Opiates work by crossing the blood-brain barrier and attaching to receptors on brain cells, which triggers a cascade of neurotransmitters and brain activity and produce the high that people feel. That brain activity can contribute to physiological dependence — … addiction.
MAT can work in one of two ways. Doctors can give people opiates that activate the same receptors but are absorbed into the blood over a longer period of time — staving off withdrawal symptoms and breaking a psychological link between taking a drug and immediately feeling high. Doctors can also give someone an opioid antagonist — a non-opioid drug that sits on those same receptors and blocks them — so that if someone relapses, he or she won’t feel anything. (If someone goes off the drug and relapses, however, that can have deadly consequences. A person’s tolerance for the drug decreases after long periods of sobriety — especially after antagonist treatment.)”
The article continues to explain the substitution process:
“The drug that we’re replacing is a dangerous one that will kill you, and we’re replacing it with a drug that allows you to go back to work and have money in your pocket and allows you to live normally again,’ said Dr. Stuart Gitlow, past president of the American Society of Addiction Medicine.
The argument that what’s right for one person isn’t necessarily right for another person is a valid point, but experts contend that the data has shown that MAT is effective for the general population, though not necessarily equally effective for every individual, given the particulars of someone’s life and someone’s addiction.”
The body of evidence behind MAT is solid according to Dr. Volkow, who says, “'I don’t think that there’s any areas where the data is shaky. It clearly shows better outcomes with medication-assisted therapy than without it.”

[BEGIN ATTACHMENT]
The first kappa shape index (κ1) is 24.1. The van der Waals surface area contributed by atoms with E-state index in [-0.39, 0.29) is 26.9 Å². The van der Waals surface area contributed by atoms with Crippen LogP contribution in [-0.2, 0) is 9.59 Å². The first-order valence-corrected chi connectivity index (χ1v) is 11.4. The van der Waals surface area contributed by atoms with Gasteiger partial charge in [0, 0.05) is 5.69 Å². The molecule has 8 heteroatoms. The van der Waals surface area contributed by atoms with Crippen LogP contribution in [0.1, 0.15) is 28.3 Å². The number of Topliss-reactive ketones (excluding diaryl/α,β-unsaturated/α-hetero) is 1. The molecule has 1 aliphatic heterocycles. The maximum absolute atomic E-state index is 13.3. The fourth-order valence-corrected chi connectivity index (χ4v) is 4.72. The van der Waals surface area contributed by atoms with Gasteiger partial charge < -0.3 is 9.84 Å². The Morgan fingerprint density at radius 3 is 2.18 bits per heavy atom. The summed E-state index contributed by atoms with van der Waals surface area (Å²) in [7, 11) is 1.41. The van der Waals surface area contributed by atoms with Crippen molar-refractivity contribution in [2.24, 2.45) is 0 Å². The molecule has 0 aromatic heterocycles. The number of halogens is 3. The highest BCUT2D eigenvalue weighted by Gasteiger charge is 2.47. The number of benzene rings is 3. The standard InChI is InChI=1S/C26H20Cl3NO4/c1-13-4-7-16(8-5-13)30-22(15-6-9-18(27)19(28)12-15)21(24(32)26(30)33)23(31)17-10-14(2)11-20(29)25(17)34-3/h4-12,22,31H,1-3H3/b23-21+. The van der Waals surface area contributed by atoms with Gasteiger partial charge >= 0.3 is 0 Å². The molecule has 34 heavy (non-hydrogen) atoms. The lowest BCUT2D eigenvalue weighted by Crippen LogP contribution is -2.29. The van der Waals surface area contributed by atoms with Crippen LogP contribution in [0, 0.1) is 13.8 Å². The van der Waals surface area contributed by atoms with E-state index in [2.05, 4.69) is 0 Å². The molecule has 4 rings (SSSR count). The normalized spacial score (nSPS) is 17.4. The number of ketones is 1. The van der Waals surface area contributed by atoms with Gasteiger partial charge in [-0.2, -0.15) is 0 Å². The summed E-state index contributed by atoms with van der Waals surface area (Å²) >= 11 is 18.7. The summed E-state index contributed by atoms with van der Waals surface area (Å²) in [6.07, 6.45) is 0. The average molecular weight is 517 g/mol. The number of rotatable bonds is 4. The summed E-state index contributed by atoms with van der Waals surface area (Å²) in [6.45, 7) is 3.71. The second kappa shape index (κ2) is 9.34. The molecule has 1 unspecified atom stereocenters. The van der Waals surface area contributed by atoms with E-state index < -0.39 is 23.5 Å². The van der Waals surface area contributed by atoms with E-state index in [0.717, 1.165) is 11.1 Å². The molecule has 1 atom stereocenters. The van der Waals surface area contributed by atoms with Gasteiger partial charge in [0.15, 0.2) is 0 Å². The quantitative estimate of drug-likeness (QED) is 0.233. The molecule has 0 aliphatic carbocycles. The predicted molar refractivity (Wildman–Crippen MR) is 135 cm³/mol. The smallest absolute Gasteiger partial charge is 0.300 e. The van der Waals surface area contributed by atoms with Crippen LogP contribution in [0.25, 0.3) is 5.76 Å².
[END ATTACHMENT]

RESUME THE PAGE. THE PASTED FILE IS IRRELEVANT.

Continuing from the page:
The author of the article also continues by saying, “Studies have shown that outcomes are much better when you are on medication-assisted therapy. For one, it decreases risk of relapse — significantly. Second, MAT has also been shown to be effective in preventing infectious diseases like HIV. Third, medication-assisted therapy has been shown to be effective in preventing overdoses.”
A Recovery Coach Who Supports MAT
Those three specific and potentially life-changing things, decreasing relapse, effectively preventing the spread of infectious diseases and efficiently preventing or reducing overdoses, are a few of the primary reasons why I now support MAT.
I confess, to move forward into this mindset has been difficult. Not all of my friends or support system agree with or support my shift in perspective and opinion, and I recognize the need for me to continue to be diligent in my pursuit of understanding MAT.
Some believe that my support of MAT stands in contradiction to my 12-Step program and personal and professional practices. I disagree. And, here’s why. One of the last and primary statements of Bill W. in the Big Book of Alcoholics Anonymous (pg.568) states that an individual can only be defeated if he/she has an "attitude of intolerance and belligerent denial." Couple that with the closing quote by Herbert Spencer in the Big Book, which says, "There is a principle which is a bar against all information, which is proof against all arguments and which cannot fail to keep a man in everlasting ignorance-contempt prior to investigation." Love and tolerance is our code, we say. So why do we not “tolerate” the scientific data that shows the effectiveness and efficacy of MAT?
I don’t know. But, I do know that, as a recovery coach and a mother of a child who struggles with heroin addiction, I support MAT as a viable option for my daughter if she chooses to pursue it. Neither she nor I have to remain limited to a one-size-fits-all theory of treatment. Nor do I have to surrender my membership and participation in a 12-Step program because I believe in and support MAT.
There Are Many Paths To Healing And Recovery
The road to recovery is wide. Everyone is welcome. I don’t think the question should be how someone gets there, but rather, how can we ensure that everyone has the help, support and resources to get there if they so choose?
I will continue my thoughts on MAT and other related topics in my next post. I hope you will join me as I continue to recover, rebuild and be restored. Personal recovery from the chaos of loving someone with a SUD is a journey, and I invite you to join me as we “trudge the road to happy destiny.”